Film Review: All My Life
All My Life
Director: Marc Meyers
Broken Road Productions
In Theaters: 12.04
A month or so ago, I had the misfortune of sitting through a horrendous film called 2 Hearts, a soggy and manipulative inspiration-porn weepie that made my want to claw my own eyes out with a soup spoon just to have something else to think about. Because of this, I entered All My Life with some trepidation.
Jessica Rothe (the Happy Death Day films) and Harry Shum, Jr (Crazy Rich Asians) star in the “true story” of Jenn and Sol, a perfect pair who fall head over heels in love. But when Sol starts feeling intense stomach pain in the middle of the night, he is rushed to the hospital and diagnosed with liver cancer. Sol battles the illness with Jenn at his side, but in December of that year, he is given the diagnosis of six months to live, making their plans for a summer wedding impossible. In a race against time, Jenn and Sol’s friends launch an online fundraiser for $25,000 to help the couple create their dream wedding in just two weeks. In the process, people around the world unleash an outpouring of generosity and attention.
Director Marc Meyers (My Friend Dahmer, We Summon The Darkness) may seem like an odd choice to direct such a film, but if you look over his filmography, he has at least as much experience with this sort of cornball melodrama as he does with the dark and disturbing. Overall, I found All My Life to be surprisingly easy to watch, but that should not be confused with a recommendation. It’s a little like successfully eating something for the first time after the flu: Just because I didn’t vomit doesn’t mean it was a memorable experience. It’s a lot better than 2 Hearts, but I wouldn’t go so far as to call it good. The problem is that it’s such a simplified, phony version of the story that it feels more like a chain email, a meme or even a commercial for GoFundMe than it does a movie. And apparently, Jenn and—especially—Sol were hatched from pods, because there’s absolutely no indication that either of these two have relatives of any kind, which really jumps out at you because Sol is the only noticeably Asian person in the film.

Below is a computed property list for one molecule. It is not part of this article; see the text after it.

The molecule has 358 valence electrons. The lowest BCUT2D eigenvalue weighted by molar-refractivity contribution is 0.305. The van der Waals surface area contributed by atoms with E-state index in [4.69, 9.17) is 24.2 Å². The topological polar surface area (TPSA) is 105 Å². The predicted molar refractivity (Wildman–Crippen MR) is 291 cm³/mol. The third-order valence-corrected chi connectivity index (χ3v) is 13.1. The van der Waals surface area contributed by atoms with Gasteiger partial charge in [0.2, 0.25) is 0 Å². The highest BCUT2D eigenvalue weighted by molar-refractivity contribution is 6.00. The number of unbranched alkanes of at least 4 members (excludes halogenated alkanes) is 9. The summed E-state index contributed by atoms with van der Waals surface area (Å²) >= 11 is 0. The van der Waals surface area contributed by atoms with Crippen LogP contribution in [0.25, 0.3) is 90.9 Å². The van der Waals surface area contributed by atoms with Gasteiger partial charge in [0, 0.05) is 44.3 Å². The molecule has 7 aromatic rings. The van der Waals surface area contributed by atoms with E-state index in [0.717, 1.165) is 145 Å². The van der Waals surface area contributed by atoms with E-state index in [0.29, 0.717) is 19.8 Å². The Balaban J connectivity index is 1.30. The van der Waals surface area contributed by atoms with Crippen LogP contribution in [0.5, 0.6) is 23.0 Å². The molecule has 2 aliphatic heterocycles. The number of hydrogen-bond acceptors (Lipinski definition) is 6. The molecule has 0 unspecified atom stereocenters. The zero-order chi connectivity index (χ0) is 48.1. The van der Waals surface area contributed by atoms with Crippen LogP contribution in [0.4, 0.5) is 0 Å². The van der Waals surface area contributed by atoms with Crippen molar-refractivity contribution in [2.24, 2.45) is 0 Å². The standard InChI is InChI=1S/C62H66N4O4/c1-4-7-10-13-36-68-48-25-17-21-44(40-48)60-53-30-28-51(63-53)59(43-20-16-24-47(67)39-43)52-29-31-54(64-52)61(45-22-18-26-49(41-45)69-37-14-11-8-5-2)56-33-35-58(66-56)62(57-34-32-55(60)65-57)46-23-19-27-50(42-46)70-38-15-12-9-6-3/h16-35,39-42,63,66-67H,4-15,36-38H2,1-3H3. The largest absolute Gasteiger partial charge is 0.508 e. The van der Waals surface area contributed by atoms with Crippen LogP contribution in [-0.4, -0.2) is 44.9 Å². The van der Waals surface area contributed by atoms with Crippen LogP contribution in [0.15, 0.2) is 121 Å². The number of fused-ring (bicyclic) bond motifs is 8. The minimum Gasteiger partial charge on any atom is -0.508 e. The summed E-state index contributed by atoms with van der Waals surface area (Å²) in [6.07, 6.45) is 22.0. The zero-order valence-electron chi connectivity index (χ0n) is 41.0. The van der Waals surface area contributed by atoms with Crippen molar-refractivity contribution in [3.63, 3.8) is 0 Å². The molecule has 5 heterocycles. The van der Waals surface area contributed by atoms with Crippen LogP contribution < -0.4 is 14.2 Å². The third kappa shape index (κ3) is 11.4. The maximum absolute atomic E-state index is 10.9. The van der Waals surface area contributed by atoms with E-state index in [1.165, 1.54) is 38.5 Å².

The couple’s circle of friends plays like a focus group was assigned to watch TV until they saw enough examples of young people socializing with each other to be able put together a reasonable facsimile, complete with the one token but utterly generic black friend (Jay Pharoah, Saturday Night Live) and the bearded lady from The Greatest Showman. The latter isn’t given a character, per se, but is introduced just early enough that when she sings at the wedding we say, “Oh, that’s why she’s in this” instead of asking how much of the $25,000 went to booking Keala Settle as the entertainment, or wondering how much more Bette Midler would have cost.
The leads give committed performances, and All My Life left me really wanting to see Shum get more leading roles, but the pair are at their best in the lighter moments. The more serious the movie gets, the sillier it gets, which I found that infuriating, as there is a very powerful film to be made out of this story. But in order to do so, not only would they have to make these characters three dimensional, they would have to deal with the less warm and fuzzy elements of the tale and not just Sol’s actual death, which of course the audience gets to skip over.
An honest film would have to seriously explore the complexity of how such sincere altruistic endeavors come with inherent complications, and how turning someone who is suffering into an inspirational celebrity traps them into that role forever. It burdens them with the simple fact that people purchased a feeling of entitlement to be vicariously uplifted by their struggle forever, rather than allow them to experience the highs, lows and PTSD that come with what they endure. The real Sol died suffering—he didn’t fade away in a dissolve to a shot of the ocean. And the real Jenn isn’t all sunshine and rainbows every day. She no doubt has days where she feels unimaginable pain. This movie doesn’t allow the character to have these moments, and thus furthers the pressure on the actual person not to share it when she does, because no one wants to think about that aspect of the story. They just want to feel like they did some good and move on.
I’m not by any means trying to belittle anyone who gave, or question their motives, but life is never simple or clear cut, and a movie that purports to be a “true story” shouldn’t be, either. That’s the problem: All My Life doesn’t take place in anything resembling real life. –Patrick Gibbs